EMC Mechanical_2935

Richmond Times-Dispatch

EMC Mechanical Services, a commercial mechanical contractor based in Richmond, has a difficult time filling some of its open jobs.

“At the present time, we are looking for plumbers, welders and HVAC technicians,” said Bruce W. Tibbetts, the company’s president. “They are very few and sparse out there.”

EMC isn’t the only company in the construction industry having a hard time finding qualified workers, according to the results of one recent survey.

“I don’t think there is a trade out there that is not looking for workers now,” said Tibbetts, who also is chairman of the Associated General Contractors of Virginia. “We have about 600-plus member companies, so the job opportunities are quite far and wide out there.”

More than 80% of Virginia construction firms report they are having a hard time filling hourly jobs requiring craft skills, jobs that represent the bulk of the construction workforce, according to the survey results released last week by the Associated General Contractors of America and Autodesk.

The Virginia survey results essentially were the same as the national survey of 2,000 construction firms, showing 80% are having difficulty finding qualified workers.

The report also showed almost 80% of the 75 construction companies that were surveyed in Virginia believe it will be just as difficult or more difficult to find hourly craft employees over the next 12 months. Almost half said one reason is the employment pipeline in their communities for training skilled workers is “poor,” according to the survey.

The survey results were presented at the EMC Mechanical Services fabrication shop in Richmond, where Stephen E. Sandherr, CEO of the Associated General Contractors of America, and Gordon Dixon, CEO of the Associated General Contractors of Virginia, spoke about the workforce issues.

“It is not unique to the construction industry,” Sandherr said, adding jobs in skilled crafts go unfilled in manufacturing and other industries.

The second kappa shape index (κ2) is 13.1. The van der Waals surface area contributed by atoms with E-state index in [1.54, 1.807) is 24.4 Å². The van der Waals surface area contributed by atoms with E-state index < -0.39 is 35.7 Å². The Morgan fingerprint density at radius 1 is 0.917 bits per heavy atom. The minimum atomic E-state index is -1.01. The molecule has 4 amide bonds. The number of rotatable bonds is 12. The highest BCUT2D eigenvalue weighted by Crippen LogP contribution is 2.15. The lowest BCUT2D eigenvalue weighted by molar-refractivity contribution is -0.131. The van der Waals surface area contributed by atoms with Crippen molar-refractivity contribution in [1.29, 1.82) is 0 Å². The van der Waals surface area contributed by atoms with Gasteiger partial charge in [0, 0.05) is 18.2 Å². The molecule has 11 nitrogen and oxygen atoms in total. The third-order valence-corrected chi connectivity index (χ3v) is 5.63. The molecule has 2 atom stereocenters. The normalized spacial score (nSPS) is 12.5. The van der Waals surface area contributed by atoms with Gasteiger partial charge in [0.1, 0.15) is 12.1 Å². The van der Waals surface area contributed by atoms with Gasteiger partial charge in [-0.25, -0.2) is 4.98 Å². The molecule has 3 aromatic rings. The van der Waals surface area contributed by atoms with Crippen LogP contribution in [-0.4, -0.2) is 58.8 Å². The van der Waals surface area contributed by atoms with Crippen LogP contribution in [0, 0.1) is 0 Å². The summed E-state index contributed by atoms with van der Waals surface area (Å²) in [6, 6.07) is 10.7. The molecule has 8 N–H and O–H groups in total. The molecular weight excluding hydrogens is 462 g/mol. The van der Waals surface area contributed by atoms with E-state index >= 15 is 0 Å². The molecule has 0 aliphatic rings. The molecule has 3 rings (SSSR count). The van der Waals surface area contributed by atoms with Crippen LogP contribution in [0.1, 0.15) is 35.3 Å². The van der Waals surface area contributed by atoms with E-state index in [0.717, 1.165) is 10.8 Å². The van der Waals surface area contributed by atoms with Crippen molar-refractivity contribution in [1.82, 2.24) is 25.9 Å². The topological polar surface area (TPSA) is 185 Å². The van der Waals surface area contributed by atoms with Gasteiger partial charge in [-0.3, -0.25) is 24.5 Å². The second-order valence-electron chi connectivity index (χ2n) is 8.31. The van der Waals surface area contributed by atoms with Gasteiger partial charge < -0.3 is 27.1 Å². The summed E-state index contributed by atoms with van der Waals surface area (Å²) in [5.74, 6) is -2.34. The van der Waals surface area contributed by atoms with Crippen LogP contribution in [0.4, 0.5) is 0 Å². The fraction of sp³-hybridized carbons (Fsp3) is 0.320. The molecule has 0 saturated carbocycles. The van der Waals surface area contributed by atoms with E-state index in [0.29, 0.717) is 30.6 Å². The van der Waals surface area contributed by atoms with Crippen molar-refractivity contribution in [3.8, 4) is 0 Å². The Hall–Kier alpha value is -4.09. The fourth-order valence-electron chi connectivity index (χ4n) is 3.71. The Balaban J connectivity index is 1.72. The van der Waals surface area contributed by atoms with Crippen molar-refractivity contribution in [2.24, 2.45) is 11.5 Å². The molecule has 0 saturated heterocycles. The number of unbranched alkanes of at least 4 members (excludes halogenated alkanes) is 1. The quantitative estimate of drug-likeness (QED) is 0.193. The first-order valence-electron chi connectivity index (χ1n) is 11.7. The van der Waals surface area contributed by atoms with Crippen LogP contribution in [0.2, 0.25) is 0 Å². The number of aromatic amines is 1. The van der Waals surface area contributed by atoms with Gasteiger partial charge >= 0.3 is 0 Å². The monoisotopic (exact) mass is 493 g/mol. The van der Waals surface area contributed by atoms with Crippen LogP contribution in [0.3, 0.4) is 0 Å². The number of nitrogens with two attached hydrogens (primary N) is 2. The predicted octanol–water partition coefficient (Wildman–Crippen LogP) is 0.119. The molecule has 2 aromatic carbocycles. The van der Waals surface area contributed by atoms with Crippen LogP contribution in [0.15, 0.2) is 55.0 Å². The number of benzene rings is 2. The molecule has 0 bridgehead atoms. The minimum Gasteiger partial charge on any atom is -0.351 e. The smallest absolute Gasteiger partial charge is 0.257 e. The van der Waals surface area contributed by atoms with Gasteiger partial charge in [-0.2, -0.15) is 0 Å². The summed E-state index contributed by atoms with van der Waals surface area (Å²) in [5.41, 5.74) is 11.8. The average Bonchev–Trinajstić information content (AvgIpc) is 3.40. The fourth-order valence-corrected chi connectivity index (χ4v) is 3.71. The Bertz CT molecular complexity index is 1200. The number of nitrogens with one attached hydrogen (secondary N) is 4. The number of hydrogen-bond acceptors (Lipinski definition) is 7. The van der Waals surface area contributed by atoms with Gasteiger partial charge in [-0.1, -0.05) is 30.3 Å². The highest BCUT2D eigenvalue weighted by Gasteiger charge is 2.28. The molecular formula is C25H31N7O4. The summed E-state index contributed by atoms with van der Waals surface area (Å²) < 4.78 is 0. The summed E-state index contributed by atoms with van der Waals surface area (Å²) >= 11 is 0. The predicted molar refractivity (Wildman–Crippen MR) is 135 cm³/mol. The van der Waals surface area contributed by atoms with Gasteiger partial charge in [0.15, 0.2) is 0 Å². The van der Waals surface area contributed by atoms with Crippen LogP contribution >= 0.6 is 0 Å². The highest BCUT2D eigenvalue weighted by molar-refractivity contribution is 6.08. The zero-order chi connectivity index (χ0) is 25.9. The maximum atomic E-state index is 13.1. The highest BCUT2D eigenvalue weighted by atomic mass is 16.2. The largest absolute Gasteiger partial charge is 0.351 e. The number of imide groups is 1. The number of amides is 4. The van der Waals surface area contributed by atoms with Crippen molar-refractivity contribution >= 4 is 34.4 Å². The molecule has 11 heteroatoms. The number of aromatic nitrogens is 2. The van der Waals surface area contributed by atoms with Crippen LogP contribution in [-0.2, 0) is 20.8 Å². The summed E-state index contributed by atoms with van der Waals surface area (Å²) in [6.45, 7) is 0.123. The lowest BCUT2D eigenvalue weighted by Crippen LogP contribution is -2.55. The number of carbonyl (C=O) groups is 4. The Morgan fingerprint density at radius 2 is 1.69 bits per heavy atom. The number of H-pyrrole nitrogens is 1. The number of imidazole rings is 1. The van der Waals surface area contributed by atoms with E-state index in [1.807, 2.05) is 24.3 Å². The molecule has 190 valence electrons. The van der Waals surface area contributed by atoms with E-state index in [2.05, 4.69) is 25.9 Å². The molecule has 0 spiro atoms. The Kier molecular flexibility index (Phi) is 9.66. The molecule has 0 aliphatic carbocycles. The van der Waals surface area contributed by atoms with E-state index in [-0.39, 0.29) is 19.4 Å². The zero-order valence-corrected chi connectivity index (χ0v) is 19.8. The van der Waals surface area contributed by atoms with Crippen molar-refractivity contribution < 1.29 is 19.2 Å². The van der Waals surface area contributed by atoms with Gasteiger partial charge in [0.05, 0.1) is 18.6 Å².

One major reason for the problem, he said, is not enough students are being made aware of skilled trades as a career option.

The group’s officials called for increased funding for career and technical education and for community and career college students to qualify for federal Pell grants. They also called for the federal government to allow more immigrants to enter the country to work in construction.

The Home Building Association of Richmond also has pushed for more ways to get high school students into careers in construction again. The association last fall, for instance, held a hands-on career exploration conference for more than 550 high school students.

Area home builders have said they don’t have the manpower to meet the increasing demand for new homes. Skilled construction workers — including home framers, masons and carpenters as well as mechanical workers like plumbers or electricians — are in high demand, they said.

The survey from Associated General Contractors gels with some research by Chmura Economics & Analytics, a research firm in Richmond.

The firm’s research shows about 142,761 construction laborers — just one category of jobs within the industry — will be needed nationwide over the next 12 months to fill jobs created by demand growth, retirements and employees who leave for other jobs.

In Virginia, about 3,400 construction laborers will be needed, and in the Richmond area about 580 will be needed, according to the Chmura research.

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